Oh, okay, that last bit was a teensy little bit sarcastic. It’s not strange at all to me that he drilled down on how unfairrrrrr and meeeeeeeean everybody was to poor widdle him, or that he is presenting himself as a victim of religious persecution when he is not one at all. Misrepresentation, deliberate obtuseness, willful ignorance, distortion, and outright fabrication is par for the course for Creationist Christians. If they didn’t have those tactics, they’re really be left with absolutely nothing in their toolbox. But oh, I wish it shocked me still to run across a Christian liar-for-Jesus.

Alas, Mr. Freshwater’s initial complaint got dismissed “with prejudice” in 2010, which means it’s over for that one. He was officially terminated right afterward, and began his new round of appeals right afterward to appeal the termination. That appeal is what just finally ended.

It seems quite clear to me that what really concerned this guy was religious chest-thumping and pushing his views onto young, vulnerable minds. When he got told to take down all the religious posters and Bibles from kids’ view, he obnoxiously went and got more religious stuff to display for students to see, a thumbing-of-the-nose that I’ve seen many, many times from Christians. When he got told to pray and read his Bible on his own time while at school instead of when he was supposed to be teaching, he decided that really meant that he’d been told to never pray or read his Bible in the school–which is something we’ve certainly heard Christians say many times.

We’ve been talking about how Christians think “persecution” means as little as the removal of their ability to shove their religious ideas down the throats of unwilling victims, and this guy certainly seems like he falls into that thinking. Turning the other cheek, going the second mile, and offering one’s other belongings to anybody who takes anything of theirs might well be exactly what Jesus supposedly told his followers to do, but obviously there was an asterisk around that idea that modern Christians have adopted, embraced, and practice eagerly rather than doing what he explicitly told them.

One thing that Christians are going to have to learn, as society moves forward, is that they don’t get to shove their ideas at people. Their right to believe whatever they like and associate however they wish does not include the right to trample over others’ rights. Here’s a good analysis from a law professor about the context of what John Freshwater was doing, and as you read it (as I truly hope that you will), be thinking about how what this professor writes applies to a lot of other things that Christians do in our society, which many of them do with this wide-eyed, kittenish, totally innocent-looking insistence that they’re not doing anything wrong, oh no, they just fell on that set of graduation-ceremony proselytizing prayers, how’d that ever get there… And nobody’s fooled. We’re not even required to pretend that we are.

In the end, this court case represents a solid bit of precedent for future Creationism-related court cases. We all thought that Kitzmiller v. Dover would be the end of Creationists’ attempt to sneak back into schools, and I think that it did help halt the serious encroachment efforts, but obviously we’ve still got a few battles to fight in clean-up operations. On the mega-plus side, according to the NCSE, there’s only one open case going on right now–in Kansas, of course, with a group of Christian fundagelical right-wing kooks filing suit as an objection to the Kansas School Board’s reality-based curriculum. (The defendants’ memorandum requesting dismissal is a typically awesome smackdown of the lawsuit’s dubious merits and worth a read for anybody who needs to brush up on why Creationism isn’t science and certainly isn’t reality-based.) The reason I bring it up is that the lawsuit itself echoes something we’ve looked at lately with Shane Hayes’ writing, this idea that atheists (who of course are “evolutionists”) believe something just as dogmatic and impossible-to-verify as Christians do so therefore it’s religious too, which these Christians in Kansas believe means that evolution cannot be taught to kids in public schools. Their disingenuous tactic of using relabeled and misapplied words continues apace:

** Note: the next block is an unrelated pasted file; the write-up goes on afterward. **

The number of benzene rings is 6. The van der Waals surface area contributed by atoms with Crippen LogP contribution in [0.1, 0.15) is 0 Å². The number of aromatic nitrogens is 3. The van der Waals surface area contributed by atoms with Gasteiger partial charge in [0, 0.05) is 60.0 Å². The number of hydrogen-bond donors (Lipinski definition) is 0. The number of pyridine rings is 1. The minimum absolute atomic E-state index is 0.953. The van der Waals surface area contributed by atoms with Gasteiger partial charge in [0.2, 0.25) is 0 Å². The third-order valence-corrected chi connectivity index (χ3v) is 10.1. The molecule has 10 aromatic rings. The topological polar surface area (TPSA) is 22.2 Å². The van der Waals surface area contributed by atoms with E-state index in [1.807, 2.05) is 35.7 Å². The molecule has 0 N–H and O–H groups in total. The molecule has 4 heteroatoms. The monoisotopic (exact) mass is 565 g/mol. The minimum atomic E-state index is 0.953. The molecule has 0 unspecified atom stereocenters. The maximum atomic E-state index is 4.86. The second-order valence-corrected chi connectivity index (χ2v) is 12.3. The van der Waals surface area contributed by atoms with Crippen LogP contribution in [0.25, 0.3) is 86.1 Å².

The Framework and Standards (of Kansas’ science curriculum) are neutral regarding religion. Yet Plaintiffs strain to imbue the Framework and Standards with religious meaning, primarily by misusing “religious” labels like “Orthodoxy,” “indoctrinate,” and “evangelize” to describe them. When stripped of these misleading labels, it is clear that the Kansas State Board of Education adopted the Framework and Standards for the secular purpose of providing all students an internationally-benchmarked science education.

So it’s going to be interesting to see how COPE v. Kansas State BOE is going to go. And by “interesting” I mean it’s going to be awesome.

John Freshwater, after it was all said and done, ended up teaching science at Genoa Christian Academy for a bit after getting canned from the middle school where he’d kicked up all that fuss. A religious school is where he needed to be all along, though one does feel sorry for the kids at this school if a science-denying teacher was a great idea to hire. He lost his home some time ago paying his legal fees, and that makes me feel sorry as well for his family, who really do bear the brunt of the burden of his lies and bravado. But now, at least going by his LinkedIn profile, it seems like he’s between jobs. Maybe Fox News needs a commentator–that is, unless his sideline of “tree trimming and stump grinding” took off so well he isn’t looking for another job where he gets to lie for Jesus. One thing I can say about these charlatans: they always seem to find some more suckers to bankroll them among the gullible, overly-trusting flocks of dominance-seizing, ignorant Christians who fall so well for the sort of chicanery Creationists sell. So I’m sure we haven’t heard the last of this one.

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ROLL TO DISBELIEVE "Captain Cassidy" is Cassidy McGillicuddy, a Gen Xer and ex-Pentecostal. (The title is metaphorical.) She writes about the intersection of psychology, belief, popular culture, science,...